Prime Minister John Key: 10-year passports in six months (New Zealand Herald)
New Zealand moved to five-year passports in 2005 in response to security concerns sparked by the 2001 terrorist attacks in the US…
In addition, developments in biometric technology have allayed concerns about passport fraud and counterfeiting.
2013 is just over half complete but I just don’t see how this one can be topped:
Thanks are due the New Zealand Customs Service both for contributions to security, and for advancements in the art of the press release.
Govt-backed online identity system – ‘RealMe’ ready to go (Scoop)
From this week, New Zealanders can begin signing up for RealMe – the only online identity verification service backed by the New Zealand government.
Instead of waiting in line with paper identity documents each time they want a service requiring ID from a government or private sector organisation, people will soon be able to prove their identity online with RealMe and apply for services from home.
New Zealand seems to be quietly building a very advanced ID infrastructure that links government identity documents, government services and the postal service together through biometrics, facial recognition in this case.
The US, UK, Canada, Australia, New Zealand (Five Country Conference) share information, including biometrics, on foreign visitors. Reading between the lines of the article linked below, they appear to hitting their stride.
Biometrics has “just completely changed the way we do business,” DHS director of US-VISIT. (Fierce Homeland Security)
Privacy Impact Assessment for the US-VISIT Five Country Joint Enrollment and Information-Sharing Project (2009 pdf at DHS.gov)
Checks reveal 65 false passports (The New Zealand Herald)
Of the 65 suspected false passports discovered by the DIA, 30 cases have been sent to the police national headquarters.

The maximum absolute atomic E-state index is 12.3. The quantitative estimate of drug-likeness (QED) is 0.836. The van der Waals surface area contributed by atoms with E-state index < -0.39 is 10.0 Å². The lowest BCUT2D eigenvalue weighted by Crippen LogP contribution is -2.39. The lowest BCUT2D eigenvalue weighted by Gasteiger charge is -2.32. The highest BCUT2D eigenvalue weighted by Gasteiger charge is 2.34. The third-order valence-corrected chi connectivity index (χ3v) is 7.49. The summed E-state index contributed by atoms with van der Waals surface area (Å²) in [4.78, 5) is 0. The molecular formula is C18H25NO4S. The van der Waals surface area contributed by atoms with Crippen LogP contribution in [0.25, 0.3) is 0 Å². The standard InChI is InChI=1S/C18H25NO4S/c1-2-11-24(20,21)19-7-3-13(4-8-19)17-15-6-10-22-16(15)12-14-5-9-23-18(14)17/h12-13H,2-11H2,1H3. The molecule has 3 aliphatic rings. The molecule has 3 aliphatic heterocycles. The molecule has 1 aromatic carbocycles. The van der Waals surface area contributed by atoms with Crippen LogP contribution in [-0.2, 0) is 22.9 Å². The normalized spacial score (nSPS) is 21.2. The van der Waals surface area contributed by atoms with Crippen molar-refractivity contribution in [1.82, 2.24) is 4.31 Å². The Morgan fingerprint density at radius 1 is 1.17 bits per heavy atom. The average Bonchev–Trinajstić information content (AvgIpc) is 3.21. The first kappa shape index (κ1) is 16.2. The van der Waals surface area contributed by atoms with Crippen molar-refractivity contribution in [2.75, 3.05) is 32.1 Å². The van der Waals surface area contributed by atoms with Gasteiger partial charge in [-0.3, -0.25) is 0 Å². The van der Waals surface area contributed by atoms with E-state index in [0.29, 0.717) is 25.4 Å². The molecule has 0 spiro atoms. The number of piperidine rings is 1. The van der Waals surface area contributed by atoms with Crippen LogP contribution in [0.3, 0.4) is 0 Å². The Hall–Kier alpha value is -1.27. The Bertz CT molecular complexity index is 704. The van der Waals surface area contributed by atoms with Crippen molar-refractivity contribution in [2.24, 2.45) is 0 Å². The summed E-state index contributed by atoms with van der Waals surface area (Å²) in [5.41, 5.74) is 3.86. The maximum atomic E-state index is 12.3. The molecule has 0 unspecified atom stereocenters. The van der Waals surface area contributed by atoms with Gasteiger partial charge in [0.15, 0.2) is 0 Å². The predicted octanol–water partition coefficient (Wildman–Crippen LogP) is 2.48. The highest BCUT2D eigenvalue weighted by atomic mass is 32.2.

Of those, 21 were referred to relevant police districts for follow up. Five have been convicted, three are before the courts, two have been filed and 11 remain under investigation.
In the five cases prosecuted, eight people were convicted on a range of charges, with sentences ranging from conviction and discharge up to several months’ home detention.
When it comes to faking their passports, Kiwis don’t play.
Sex teacher report a ‘serious wake up call’ – Parata (TVNZ)
Education Minister Hekia Parata released the findings of a Ministerial Inquiry today which outlines 35 recommendations to close the “significant gap” in the employment process for hiring teachers.
The recommendations include a police check for anyone who moves from a provisional teaching license to full registration and teachers informing schools if they change their name.
The Government is also considering making teachers use biometric photo identification when they switch schools.
The inquiry was ordered earlier this year after it was revealed sex offender Te Rito Henry Miki, 40, managed to work in six schools over four years despite a supervision order that prevented him from coming into contact with children.
One in Six Sex Offenders Lives Digital Double Life
The post dealing with the above article and the issues it raises is:
ID Isn’t Perfect. How Perfect Can (or Should) It Be?